I am deeply disturbed by a couple of recent articles in The Jewish Week that examine the views of American Jews toward Israel. First, Peter Beinart expresses a viewpoint in his interview with Eric Herschthal (“Liberal Zionism’s Champion,” Nov. 26) that is far from the liberal Zionism he claims to ascribe to. Mr. Beinart claims Israel is not a democracy outside the 1967 borders. However, Israel has no military presence in Gaza, and its military presence in the West Bank is necessary for the protection of Jews living in it. The Palestinian Authority has jurisdiction over most of the West Bank. Remember, in 1948, the Arabs’ response to being offered the West Bank as part of a future Arab State was to declare war immediately after Israel declared its independence.
Secondly, the dilemma Beinart constructs between supporting Israel and being committed to democracy is false. Israel is not a perfect democracy, but it is far better than any other country in the region.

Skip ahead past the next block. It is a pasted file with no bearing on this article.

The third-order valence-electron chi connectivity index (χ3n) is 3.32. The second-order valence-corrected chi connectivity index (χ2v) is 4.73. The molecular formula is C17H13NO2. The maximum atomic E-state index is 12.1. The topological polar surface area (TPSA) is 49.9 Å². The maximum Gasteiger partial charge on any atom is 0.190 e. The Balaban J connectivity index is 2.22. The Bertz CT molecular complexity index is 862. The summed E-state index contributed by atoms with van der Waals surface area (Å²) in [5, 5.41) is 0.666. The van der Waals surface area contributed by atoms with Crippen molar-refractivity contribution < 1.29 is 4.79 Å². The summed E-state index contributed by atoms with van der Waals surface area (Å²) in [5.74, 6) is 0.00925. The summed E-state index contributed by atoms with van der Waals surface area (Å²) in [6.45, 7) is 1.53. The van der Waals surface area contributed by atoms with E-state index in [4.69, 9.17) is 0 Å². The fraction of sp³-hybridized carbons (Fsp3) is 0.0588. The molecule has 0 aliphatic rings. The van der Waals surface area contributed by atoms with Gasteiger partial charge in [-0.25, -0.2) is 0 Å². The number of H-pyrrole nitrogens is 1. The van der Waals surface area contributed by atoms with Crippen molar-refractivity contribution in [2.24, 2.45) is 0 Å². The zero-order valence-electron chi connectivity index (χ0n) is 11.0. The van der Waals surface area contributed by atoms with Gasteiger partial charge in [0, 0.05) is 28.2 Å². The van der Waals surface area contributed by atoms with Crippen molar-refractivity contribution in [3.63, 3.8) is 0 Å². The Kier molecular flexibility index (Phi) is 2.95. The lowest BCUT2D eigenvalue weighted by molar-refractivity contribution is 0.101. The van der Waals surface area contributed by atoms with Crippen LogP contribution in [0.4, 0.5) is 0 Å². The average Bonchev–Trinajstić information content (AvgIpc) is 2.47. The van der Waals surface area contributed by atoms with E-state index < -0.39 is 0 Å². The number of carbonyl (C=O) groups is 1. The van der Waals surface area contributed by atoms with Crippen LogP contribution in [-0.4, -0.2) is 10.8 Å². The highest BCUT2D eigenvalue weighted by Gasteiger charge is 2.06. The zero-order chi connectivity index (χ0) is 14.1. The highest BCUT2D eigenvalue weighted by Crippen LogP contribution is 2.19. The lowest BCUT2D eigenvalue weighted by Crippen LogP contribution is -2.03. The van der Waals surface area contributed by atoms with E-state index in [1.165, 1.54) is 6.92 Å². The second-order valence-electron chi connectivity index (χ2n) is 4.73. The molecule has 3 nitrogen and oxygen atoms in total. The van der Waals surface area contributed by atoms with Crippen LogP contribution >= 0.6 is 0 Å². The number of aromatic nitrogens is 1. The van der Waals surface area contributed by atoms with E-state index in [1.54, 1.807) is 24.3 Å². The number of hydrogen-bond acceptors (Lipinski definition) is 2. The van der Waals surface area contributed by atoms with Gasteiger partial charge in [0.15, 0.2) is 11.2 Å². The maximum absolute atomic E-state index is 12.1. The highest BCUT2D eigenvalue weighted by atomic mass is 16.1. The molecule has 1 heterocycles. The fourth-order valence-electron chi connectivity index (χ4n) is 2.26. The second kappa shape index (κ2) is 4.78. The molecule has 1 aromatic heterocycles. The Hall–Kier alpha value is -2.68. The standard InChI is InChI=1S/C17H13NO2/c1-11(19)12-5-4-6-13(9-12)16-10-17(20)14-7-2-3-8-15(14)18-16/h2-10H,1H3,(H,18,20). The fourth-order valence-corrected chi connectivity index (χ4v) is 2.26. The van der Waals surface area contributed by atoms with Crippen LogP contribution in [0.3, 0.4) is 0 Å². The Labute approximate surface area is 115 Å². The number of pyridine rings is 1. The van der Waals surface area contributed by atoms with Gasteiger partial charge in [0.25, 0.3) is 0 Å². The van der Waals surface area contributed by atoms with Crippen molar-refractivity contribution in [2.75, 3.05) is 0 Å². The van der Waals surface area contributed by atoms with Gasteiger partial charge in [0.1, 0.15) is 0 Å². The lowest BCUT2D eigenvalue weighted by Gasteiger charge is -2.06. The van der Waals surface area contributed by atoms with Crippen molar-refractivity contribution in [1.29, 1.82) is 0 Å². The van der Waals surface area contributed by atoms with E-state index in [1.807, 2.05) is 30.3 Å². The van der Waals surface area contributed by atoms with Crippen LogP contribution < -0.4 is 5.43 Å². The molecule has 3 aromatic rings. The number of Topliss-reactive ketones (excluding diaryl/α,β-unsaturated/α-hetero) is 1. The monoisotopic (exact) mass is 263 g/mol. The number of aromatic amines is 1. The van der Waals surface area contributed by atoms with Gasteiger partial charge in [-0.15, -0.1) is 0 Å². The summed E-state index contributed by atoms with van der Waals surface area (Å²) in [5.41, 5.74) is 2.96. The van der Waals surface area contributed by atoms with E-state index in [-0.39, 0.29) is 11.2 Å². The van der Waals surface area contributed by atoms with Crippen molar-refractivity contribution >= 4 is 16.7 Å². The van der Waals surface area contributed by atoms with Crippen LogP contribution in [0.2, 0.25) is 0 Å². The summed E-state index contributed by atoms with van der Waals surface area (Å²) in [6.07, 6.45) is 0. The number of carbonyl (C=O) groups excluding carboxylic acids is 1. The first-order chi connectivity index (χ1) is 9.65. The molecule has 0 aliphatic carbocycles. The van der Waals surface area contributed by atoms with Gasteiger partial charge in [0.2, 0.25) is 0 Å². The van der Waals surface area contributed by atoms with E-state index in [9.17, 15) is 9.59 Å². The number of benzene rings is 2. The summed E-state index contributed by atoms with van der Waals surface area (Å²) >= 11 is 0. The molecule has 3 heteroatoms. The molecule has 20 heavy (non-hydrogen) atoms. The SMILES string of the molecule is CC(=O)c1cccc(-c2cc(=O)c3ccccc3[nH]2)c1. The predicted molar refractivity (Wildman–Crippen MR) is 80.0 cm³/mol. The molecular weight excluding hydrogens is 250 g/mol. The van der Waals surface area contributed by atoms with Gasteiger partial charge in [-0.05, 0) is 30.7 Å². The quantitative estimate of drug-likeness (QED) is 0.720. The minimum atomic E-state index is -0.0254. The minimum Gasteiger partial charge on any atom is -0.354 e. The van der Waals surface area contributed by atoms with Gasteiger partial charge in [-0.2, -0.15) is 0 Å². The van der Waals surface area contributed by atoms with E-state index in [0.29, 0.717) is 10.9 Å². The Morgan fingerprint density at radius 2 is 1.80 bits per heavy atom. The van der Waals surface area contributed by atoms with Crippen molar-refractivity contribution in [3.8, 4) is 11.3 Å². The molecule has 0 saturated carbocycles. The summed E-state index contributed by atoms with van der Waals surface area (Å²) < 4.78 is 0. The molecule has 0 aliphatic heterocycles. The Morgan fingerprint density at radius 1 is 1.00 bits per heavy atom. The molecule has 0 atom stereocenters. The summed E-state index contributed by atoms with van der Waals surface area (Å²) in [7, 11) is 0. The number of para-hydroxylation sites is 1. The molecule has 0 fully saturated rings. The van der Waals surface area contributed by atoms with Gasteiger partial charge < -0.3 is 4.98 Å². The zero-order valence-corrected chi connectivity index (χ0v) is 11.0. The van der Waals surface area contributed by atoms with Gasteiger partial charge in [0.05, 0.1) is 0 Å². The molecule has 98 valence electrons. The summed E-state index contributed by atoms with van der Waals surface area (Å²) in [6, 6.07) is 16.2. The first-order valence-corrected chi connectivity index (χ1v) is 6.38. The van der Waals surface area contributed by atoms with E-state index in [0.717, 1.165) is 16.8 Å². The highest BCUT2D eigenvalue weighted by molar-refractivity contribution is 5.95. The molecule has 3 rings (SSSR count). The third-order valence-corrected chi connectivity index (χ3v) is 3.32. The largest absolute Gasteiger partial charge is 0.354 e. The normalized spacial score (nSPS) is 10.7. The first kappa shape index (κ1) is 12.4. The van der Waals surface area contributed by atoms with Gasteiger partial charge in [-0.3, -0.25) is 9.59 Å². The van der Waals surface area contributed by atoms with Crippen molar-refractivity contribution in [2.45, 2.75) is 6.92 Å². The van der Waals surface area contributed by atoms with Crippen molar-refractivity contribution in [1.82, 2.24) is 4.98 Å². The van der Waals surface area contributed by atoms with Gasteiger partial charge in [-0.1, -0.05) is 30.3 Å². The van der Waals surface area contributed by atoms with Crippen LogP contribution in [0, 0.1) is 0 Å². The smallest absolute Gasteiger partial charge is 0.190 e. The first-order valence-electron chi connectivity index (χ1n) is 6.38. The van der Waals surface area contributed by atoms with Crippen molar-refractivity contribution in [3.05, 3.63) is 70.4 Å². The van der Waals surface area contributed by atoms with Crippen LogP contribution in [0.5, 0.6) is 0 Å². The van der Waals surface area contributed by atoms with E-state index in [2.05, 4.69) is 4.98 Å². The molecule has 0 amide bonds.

The most troubling aspect of Julie Wiener’s Dec. 10 article about Israel education in the United States (“New Consensus Seen Emerging on Israel Education”) comes after quoting Jerusalem Online University President Amy Holtz that, "It’s all about getting the kids to think and reach their own conclusions,” Then Ms. Wiener adds, "As long as they do not conclude that Israel has no right to exist." This is a disgraceful statement. Israel has every right to exist.
I understand The Jewish Week’s desire to paint a fair and balanced picture of Israel. To engage in legitimate criticism of Israeli policy is good, and, hopefully, productive. To seem to question or deny Israel’s right to exist is not.